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Nicolas Lippa speaks at CSULB Beach Hillel’s professional workshop

Beach Hillel invited Nicolas Lippa, a business engagement specialist for the City of Long Beach, to share his top-three tips for future professionals on Feb. 12.

A small crowd of Long Beach State students attended the professional workshop, where Lippa stressed for students who will soon enter the job market to create customized resumes for every prospective job, practice interviewing and to negotiate for better benefits. 

Lippa, who is a volunteer board member for the organization for Jewish students, has taught professional workshops for over five years and uses his experience as a former job recruiter to spot the dos and don’ts that students need to know. 

“I’ll tell you what doesn’t work,” Lippa said, referring to what he heard at a career fair. “Tell me about your company and why I should be interested.”

Attendees asked Lippa questions throughout the workshop, concerned about whether they should have a LinkedIn or if it was unprofessional to ask a prospective employer not to contact their current one. Lippa recommended students to always retool their resumes, which to him, is a living, breathing document.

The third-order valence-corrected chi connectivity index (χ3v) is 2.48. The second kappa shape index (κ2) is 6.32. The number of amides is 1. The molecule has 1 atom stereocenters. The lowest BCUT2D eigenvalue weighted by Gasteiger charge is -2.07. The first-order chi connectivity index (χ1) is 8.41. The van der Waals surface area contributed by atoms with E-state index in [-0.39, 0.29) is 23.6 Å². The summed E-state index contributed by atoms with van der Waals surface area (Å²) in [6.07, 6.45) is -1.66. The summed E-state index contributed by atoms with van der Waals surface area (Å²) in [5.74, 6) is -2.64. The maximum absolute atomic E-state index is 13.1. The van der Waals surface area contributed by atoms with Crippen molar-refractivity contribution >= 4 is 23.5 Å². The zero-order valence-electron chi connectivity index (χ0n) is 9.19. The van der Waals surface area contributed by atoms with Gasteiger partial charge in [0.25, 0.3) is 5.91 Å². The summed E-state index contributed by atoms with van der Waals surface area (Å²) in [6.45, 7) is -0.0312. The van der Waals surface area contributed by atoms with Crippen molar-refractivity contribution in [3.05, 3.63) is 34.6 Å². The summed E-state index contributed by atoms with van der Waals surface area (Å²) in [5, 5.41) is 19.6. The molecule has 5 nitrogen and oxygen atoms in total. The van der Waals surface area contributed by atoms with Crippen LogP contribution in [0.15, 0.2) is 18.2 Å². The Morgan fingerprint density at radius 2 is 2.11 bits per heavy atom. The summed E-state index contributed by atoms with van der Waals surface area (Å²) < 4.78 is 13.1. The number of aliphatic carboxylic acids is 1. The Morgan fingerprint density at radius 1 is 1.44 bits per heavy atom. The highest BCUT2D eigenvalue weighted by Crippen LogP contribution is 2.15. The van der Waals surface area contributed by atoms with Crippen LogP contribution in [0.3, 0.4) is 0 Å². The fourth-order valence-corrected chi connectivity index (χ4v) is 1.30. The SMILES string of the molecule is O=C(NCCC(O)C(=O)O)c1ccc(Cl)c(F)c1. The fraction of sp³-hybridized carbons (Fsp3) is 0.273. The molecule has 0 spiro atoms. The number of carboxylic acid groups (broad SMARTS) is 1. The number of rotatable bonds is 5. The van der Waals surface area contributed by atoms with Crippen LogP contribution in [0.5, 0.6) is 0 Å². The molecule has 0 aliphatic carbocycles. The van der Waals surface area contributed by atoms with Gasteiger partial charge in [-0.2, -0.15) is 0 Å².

“Why would I need to look at my resume?” Ally Levine, director of Jewish student life for Beach Hillel, asked herself. 

Levine, who has held a job for over two years, said that she did not feel the need to do so until Lippa’s suggestion. 

As Lippa advised students how to conduct themselves during phone or Skype interviews, fourth-year philosophy major Ethan Prager laughed at how he prepared for a recent interview. 

“I gave my dogs peanut butter before my interview with Hillel so they wouldn’t bark,” Prager said. 

Beyond the professional advice, Lippa took a moment to address the importance of being happy at a job and to value oneself by negotiating for a higher salary or better benefits. 

“I come from the camp of, ‘It doesn’t hurt to try,’” Lippa said. 

This resonated with David Rowe, president of Beach Hillel and a third-year communication studies major. 

“I wasn’t good at separating my desperate feeling,” Rowe said as he recalled a time when he quickly accepted a job offer, surprising his employer who had not yet told him his pay or benefits.

Rowe hoped that students, especially younger ones, can keep Lippa’s message in mind. 

“A lot of us are afraid to think of ourselves as professionals. This is the time we need to start honing in on the skills that make us stand out from the crowd.”   

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